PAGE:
Mentioned and other features of the fire-insulating wall covering according to the invention and of the method for preparing such a fire-insulating wall covering will be further elucidated hereinbelow with reference to two embodiments, which are only given by way of example without the invention being deemed limited thereto.

The novel features which are believed to be characteristic of the fire-insulating wall covering according to the present invention, as to its structure, organization, use and methods of operation and/or preparation, together with further objectives and advantages thereof, will be better understood from the following drawings in which a presently preferred embodiment of the invention will now be illustrated by way of example. It is expressly understood, however, that the drawings are for the purpose of illustration and description only, and are not intended as a definition of the limits of the invention.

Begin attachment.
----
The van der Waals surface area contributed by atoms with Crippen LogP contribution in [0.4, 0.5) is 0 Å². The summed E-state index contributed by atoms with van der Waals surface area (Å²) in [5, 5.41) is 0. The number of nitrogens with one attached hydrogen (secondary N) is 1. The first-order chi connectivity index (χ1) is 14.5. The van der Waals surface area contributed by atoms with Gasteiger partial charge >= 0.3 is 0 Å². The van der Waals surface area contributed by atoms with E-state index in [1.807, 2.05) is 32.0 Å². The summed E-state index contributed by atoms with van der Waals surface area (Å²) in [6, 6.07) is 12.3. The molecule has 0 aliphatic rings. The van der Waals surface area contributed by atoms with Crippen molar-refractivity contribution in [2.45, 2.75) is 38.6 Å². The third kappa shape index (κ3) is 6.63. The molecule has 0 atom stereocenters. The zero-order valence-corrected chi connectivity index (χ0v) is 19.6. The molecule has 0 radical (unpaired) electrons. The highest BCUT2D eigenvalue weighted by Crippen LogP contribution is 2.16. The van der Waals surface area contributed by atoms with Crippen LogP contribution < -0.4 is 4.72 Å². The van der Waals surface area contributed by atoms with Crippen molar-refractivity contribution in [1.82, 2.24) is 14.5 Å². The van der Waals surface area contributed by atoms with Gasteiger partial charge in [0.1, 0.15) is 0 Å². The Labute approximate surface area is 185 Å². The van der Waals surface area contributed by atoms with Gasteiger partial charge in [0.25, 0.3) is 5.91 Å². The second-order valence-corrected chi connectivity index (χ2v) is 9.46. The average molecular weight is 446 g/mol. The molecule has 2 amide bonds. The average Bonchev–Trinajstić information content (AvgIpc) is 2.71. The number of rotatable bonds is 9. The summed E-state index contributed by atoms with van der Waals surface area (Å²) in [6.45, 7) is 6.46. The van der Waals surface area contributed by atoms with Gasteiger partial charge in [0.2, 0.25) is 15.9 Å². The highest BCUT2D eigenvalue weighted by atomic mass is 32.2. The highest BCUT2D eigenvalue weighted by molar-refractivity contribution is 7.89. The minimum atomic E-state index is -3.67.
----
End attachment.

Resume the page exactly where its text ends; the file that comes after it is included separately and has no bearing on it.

BRIEF DESCRIPTION OF THE DRAWINGS

In the accompany drawings:

FIG. 1 is a front side perspective view of a tunnel provided with a fire insulating wall covering according to the invention, showing arrow II;

FIG. 2 is a bottom horizontal sectional view of the tunnel of FIG. 1, directed along arrow II;

FIG. 3 is a front side perspective view of a pedestrian passage provided with a fire insulating wall covering according to the invention, showing arrow IV; and

FIG. 4 is a bottom horizontal sectional view of the pedestrian passage of FIG. 3, directed along arrow IV.

For the preparation of the fire-insulating wall covering, use is made per m3 of:

    • 12% by weight mineralized wood fibre